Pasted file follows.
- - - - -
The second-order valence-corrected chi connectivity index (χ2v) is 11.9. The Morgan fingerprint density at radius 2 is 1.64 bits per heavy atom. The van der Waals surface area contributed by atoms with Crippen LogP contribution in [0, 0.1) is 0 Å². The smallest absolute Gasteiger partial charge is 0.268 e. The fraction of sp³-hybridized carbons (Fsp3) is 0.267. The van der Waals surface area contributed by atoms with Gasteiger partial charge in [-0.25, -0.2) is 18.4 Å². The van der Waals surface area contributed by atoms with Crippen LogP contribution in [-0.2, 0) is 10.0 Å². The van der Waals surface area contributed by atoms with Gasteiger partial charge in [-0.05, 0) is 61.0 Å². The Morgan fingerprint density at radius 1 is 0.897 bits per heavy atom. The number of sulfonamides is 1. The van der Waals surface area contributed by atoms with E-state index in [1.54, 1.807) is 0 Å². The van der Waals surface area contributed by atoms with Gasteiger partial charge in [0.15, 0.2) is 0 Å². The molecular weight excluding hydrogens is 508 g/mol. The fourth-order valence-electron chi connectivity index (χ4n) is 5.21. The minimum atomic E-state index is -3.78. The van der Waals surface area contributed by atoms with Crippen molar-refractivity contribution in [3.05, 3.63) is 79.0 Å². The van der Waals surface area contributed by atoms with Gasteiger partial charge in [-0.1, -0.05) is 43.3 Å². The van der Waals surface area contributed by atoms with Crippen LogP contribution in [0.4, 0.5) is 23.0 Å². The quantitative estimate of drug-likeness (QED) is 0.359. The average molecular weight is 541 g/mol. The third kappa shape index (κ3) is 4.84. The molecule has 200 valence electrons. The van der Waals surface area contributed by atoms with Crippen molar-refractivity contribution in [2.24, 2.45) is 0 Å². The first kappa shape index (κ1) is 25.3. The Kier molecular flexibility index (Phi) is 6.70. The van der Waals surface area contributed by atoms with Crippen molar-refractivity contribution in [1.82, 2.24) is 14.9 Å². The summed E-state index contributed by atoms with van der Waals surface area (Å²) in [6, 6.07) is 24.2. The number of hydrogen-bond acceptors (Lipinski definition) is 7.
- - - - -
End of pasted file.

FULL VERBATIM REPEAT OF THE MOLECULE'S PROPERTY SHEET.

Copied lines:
The second-order valence-corrected chi connectivity index (χ2v) is 11.9. The Morgan fingerprint density at radius 2 is 1.64 bits per heavy atom. The van der Waals surface area contributed by atoms with Crippen LogP contribution in [0, 0.1) is 0 Å². The smallest absolute Gasteiger partial charge is 0.268 e. The fraction of sp³-hybridized carbons (Fsp3) is 0.267. The van der Waals surface area contributed by atoms with Gasteiger partial charge in [-0.25, -0.2) is 18.4 Å². The van der Waals surface area contributed by atoms with Crippen LogP contribution in [-0.2, 0) is 10.0 Å². The van der Waals surface area contributed by atoms with Gasteiger partial charge in [-0.05, 0) is 61.0 Å². The Morgan fingerprint density at radius 1 is 0.897 bits per heavy atom. The number of sulfonamides is 1. The van der Waals surface area contributed by atoms with E-state index in [1.54, 1.807) is 0 Å². The van der Waals surface area contributed by atoms with Gasteiger partial charge in [0.15, 0.2) is 0 Å². The molecular weight excluding hydrogens is 508 g/mol. The fourth-order valence-electron chi connectivity index (χ4n) is 5.21. The minimum atomic E-state index is -3.78. The van der Waals surface area contributed by atoms with Crippen molar-refractivity contribution in [3.05, 3.63) is 79.0 Å². The van der Waals surface area contributed by atoms with Gasteiger partial charge in [-0.1, -0.05) is 43.3 Å². The van der Waals surface area contributed by atoms with Crippen LogP contribution in [0.4, 0.5) is 23.0 Å². The quantitative estimate of drug-likeness (QED) is 0.359. The average molecular weight is 541 g/mol. The third kappa shape index (κ3) is 4.84. The molecule has 200 valence electrons. The van der Waals surface area contributed by atoms with Crippen molar-refractivity contribution in [2.24, 2.45) is 0 Å². The first kappa shape index (κ1) is 25.3. The Kier molecular flexibility index (Phi) is 6.70. The van der Waals surface area contributed by atoms with Crippen molar-refractivity contribution in [1.82, 2.24) is 14.9 Å². The summed E-state index contributed by atoms with van der Waals surface area (Å²) in [6, 6.07) is 24.2. The number of hydrogen-bond acceptors (Lipinski definition) is 7.